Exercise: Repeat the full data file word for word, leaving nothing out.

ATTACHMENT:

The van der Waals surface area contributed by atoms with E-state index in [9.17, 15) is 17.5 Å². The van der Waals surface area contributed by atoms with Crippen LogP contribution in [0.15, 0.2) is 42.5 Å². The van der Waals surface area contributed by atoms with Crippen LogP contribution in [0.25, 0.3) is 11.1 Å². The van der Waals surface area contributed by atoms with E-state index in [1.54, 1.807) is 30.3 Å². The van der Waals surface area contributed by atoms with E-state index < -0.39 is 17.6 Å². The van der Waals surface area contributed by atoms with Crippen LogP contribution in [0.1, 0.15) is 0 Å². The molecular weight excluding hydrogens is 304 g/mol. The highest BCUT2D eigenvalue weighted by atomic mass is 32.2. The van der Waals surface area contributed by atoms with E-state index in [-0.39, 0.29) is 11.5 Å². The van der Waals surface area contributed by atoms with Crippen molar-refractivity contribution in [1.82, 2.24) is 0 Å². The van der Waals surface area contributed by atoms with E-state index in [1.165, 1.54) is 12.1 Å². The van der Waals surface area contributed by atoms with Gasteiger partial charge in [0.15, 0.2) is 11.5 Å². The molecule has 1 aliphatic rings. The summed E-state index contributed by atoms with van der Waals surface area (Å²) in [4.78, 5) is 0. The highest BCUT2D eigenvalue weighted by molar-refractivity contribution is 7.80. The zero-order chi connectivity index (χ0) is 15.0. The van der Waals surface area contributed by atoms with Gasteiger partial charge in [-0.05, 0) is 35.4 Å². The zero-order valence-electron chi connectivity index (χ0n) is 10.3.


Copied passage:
The van der Waals surface area contributed by atoms with E-state index in [9.17, 15) is 17.5 Å². The van der Waals surface area contributed by atoms with Crippen LogP contribution in [0.15, 0.2) is 42.5 Å². The van der Waals surface area contributed by atoms with Crippen LogP contribution in [0.25, 0.3) is 11.1 Å². The van der Waals surface area contributed by atoms with E-state index in [1.54, 1.807) is 30.3 Å². The van der Waals surface area contributed by atoms with E-state index < -0.39 is 17.6 Å². The van der Waals surface area contributed by atoms with Crippen LogP contribution in [0.1, 0.15) is 0 Å². The molecular weight excluding hydrogens is 304 g/mol. The highest BCUT2D eigenvalue weighted by atomic mass is 32.2. The van der Waals surface area contributed by atoms with E-state index in [-0.39, 0.29) is 11.5 Å². The van der Waals surface area contributed by atoms with Crippen molar-refractivity contribution in [1.82, 2.24) is 0 Å². The van der Waals surface area contributed by atoms with E-state index in [1.165, 1.54) is 12.1 Å². The van der Waals surface area contributed by atoms with Gasteiger partial charge in [0.15, 0.2) is 11.5 Å². The molecule has 1 aliphatic rings. The summed E-state index contributed by atoms with van der Waals surface area (Å²) in [4.78, 5) is 0. The highest BCUT2D eigenvalue weighted by molar-refractivity contribution is 7.80. The zero-order chi connectivity index (χ0) is 15.0. The van der Waals surface area contributed by atoms with Gasteiger partial charge in [-0.05, 0) is 35.4 Å². The zero-order valence-electron chi connectivity index (χ0n) is 10.3.